Now, I’m always one for a good deal and I’ve ridden what I previously believed to be truly miserable buses, boats, vans to get to places I wanted to be and usually after the fact I say something close to ‘eh that wasn’t so bad, I’d do it again.’No. No. Oh no.
First of all, as a cherry on the top of this entire experience which made it difficult for me to laugh about what was happening to us while it was happening, mere minutes before boarding this bus I was puking, still incapable of holding food down but I was determined to leave Laos and also not miss our bus so I boarded silently commanding myself to be done being sick and get it together.
To describe the experience better I have asked Hanna to write in as a guest because for the entire 25 hours we were trapped on this bus I was trying to meditate in order to remain sane and not be sick so I really wasn’t mentally or emotionally capable of truly describing what happened.
There is only one photo that acts as evidence of this but it is heinous selfie of us looking miserable and should never be shared.
A description of the bus we just got off: large red vehicle, neon tube lights inside and out. When we boarded, we were given a plastic sack to put our shoes in and were placed in the back, second level. To get to these seats, you had to hoist yourself up and crawl on this strange spongy platform (Cassie editoralizing: similar to the bottom of a gymnasium floor) and crawl over the five people in our row to your small allotted purgatory.
The chairs were like reclining vinyl air plane chairs, except you could never sit upright because your head would hit the ceiling.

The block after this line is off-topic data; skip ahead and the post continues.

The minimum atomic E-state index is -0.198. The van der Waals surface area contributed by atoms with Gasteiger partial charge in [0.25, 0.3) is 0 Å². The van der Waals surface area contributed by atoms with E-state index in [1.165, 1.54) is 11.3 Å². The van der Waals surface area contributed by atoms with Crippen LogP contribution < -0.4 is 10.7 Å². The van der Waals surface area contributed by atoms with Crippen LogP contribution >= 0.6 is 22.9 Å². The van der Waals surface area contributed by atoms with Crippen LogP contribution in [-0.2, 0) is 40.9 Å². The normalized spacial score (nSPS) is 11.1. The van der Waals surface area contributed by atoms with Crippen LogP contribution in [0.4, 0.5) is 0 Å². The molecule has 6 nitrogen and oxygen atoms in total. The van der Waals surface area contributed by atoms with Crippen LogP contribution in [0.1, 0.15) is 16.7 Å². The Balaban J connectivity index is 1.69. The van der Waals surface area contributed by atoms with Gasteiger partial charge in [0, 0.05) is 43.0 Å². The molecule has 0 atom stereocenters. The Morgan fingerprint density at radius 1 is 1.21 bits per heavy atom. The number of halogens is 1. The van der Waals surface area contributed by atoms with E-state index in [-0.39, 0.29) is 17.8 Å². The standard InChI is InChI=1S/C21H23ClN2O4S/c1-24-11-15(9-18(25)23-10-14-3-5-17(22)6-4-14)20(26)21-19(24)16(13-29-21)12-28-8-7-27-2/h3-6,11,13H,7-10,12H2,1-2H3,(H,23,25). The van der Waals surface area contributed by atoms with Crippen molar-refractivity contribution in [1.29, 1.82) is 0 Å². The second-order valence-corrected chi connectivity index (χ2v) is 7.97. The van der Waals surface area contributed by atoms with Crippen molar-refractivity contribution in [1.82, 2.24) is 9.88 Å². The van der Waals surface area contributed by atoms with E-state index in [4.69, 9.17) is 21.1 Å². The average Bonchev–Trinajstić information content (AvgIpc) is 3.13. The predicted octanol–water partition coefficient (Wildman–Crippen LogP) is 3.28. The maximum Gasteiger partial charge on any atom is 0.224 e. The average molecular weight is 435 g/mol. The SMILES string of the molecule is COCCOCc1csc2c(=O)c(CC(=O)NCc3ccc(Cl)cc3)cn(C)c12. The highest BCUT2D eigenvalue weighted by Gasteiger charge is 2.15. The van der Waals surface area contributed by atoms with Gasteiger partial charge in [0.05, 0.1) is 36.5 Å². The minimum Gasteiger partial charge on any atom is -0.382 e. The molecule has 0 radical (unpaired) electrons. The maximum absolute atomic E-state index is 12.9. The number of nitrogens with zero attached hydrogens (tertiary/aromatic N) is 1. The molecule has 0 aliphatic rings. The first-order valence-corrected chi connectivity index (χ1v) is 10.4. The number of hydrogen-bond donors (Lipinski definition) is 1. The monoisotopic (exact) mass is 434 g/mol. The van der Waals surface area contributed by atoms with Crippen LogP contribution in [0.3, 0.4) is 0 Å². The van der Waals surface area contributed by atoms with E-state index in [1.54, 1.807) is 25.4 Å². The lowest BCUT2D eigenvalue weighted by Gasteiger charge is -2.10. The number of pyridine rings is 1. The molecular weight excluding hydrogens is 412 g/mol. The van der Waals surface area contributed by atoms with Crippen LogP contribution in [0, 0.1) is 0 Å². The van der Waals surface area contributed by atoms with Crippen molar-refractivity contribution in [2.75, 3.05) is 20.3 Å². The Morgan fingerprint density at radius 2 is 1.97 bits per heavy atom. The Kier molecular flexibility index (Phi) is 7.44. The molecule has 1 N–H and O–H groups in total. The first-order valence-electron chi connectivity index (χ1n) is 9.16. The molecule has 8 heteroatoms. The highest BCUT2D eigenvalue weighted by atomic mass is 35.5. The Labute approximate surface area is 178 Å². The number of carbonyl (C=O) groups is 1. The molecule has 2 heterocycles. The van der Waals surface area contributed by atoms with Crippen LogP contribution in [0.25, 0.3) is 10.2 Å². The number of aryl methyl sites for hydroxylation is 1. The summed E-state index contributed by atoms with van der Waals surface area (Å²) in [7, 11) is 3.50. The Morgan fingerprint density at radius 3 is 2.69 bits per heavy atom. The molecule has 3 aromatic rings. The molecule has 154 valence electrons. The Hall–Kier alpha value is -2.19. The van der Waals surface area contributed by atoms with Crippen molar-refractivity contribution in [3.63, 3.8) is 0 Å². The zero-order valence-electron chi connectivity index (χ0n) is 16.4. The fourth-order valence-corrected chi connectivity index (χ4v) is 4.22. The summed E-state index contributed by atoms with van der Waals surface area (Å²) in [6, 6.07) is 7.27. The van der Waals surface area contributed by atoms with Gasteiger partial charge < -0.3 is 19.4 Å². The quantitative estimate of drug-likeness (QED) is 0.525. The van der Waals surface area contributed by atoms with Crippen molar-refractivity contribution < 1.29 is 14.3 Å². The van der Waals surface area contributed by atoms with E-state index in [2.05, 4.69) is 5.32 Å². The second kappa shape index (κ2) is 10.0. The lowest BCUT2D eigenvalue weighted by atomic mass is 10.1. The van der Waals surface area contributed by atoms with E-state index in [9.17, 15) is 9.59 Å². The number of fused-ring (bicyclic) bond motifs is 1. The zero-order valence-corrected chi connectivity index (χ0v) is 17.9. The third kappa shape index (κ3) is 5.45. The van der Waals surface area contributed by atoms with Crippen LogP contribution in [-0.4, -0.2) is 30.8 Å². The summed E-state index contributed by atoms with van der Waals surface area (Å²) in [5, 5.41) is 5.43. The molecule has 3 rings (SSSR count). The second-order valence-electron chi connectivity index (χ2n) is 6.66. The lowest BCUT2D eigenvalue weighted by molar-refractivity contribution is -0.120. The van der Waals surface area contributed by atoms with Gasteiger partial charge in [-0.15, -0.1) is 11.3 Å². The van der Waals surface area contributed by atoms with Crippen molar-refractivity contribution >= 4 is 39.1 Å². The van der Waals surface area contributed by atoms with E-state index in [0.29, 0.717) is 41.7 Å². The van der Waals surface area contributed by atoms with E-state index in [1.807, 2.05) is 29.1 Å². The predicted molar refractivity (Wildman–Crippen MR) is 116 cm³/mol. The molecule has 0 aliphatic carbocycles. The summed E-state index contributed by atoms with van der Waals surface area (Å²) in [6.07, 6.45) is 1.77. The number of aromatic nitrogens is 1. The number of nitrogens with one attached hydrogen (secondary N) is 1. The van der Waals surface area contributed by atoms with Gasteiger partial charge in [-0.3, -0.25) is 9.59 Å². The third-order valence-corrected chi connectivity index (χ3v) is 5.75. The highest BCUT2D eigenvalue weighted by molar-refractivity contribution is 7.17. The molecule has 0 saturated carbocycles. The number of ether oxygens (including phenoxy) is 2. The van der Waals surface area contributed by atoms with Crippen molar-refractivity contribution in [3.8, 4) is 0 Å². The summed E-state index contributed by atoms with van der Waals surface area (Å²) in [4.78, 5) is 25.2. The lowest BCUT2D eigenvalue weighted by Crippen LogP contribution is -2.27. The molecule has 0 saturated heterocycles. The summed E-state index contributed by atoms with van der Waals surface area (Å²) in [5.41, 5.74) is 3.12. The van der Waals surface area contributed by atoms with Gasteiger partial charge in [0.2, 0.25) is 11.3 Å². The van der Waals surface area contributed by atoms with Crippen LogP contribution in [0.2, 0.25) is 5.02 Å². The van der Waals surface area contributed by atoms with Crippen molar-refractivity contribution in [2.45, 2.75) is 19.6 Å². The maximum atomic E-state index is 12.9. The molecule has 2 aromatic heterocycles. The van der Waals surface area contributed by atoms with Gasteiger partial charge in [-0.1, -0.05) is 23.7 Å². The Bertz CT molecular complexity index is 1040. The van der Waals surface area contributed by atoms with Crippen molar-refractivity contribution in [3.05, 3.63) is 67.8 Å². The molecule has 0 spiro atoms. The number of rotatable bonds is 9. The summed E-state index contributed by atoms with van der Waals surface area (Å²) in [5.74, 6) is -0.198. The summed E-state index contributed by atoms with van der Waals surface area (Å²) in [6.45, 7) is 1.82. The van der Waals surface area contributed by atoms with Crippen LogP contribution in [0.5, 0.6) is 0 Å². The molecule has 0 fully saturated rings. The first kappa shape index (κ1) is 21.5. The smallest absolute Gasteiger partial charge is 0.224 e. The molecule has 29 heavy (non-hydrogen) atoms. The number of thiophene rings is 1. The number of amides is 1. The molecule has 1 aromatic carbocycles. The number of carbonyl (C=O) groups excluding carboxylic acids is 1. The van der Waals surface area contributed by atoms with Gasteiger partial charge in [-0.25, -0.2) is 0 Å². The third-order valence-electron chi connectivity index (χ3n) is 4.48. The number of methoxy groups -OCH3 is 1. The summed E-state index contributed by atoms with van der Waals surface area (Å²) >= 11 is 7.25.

No arm rests. I was dead center, Cassie to my right, next to a Korean girl whose pointy elbows and sweaty leg constantly invaded my small plot. I also had a fever and was incredibly hot, couldn’t stand to touch anyone. It would have been much more comfortable if we were 5’3 80 pound vietnamese people, like the majority on the bus. The few non-vietnamese people were all sat in our section, which was interesting. Were we in the VIP section? or the hell hole? It was hard to tell. The roads were winding and the bus lurched. The drivers music sounded like a bad default ring tone that never ended. Sometimes we pulled over to pee in squat toilets with no toilet paper. It was the strangest experience and all I did was lay on my back nap and think for twenty five hours.”
So that’s how we got to Vietnam. Clearly, high luxury. That’s 40 dollar travel folks. A seat where your head lays inches from your neighbor for 25 hours and you are incapable of sitting up.
Also there was no toilet on the bus.
On a positive note that I couldn’t really appreciate at the time because I was emotionally dead inside, the transition from Laos to Vietnam was the smoothest border entry I’ve ever done with no waiting. Also the Vietnamese border patrol let me use their toilet, which had all the luxuries TP, soap, flusher, so I really vibed with them.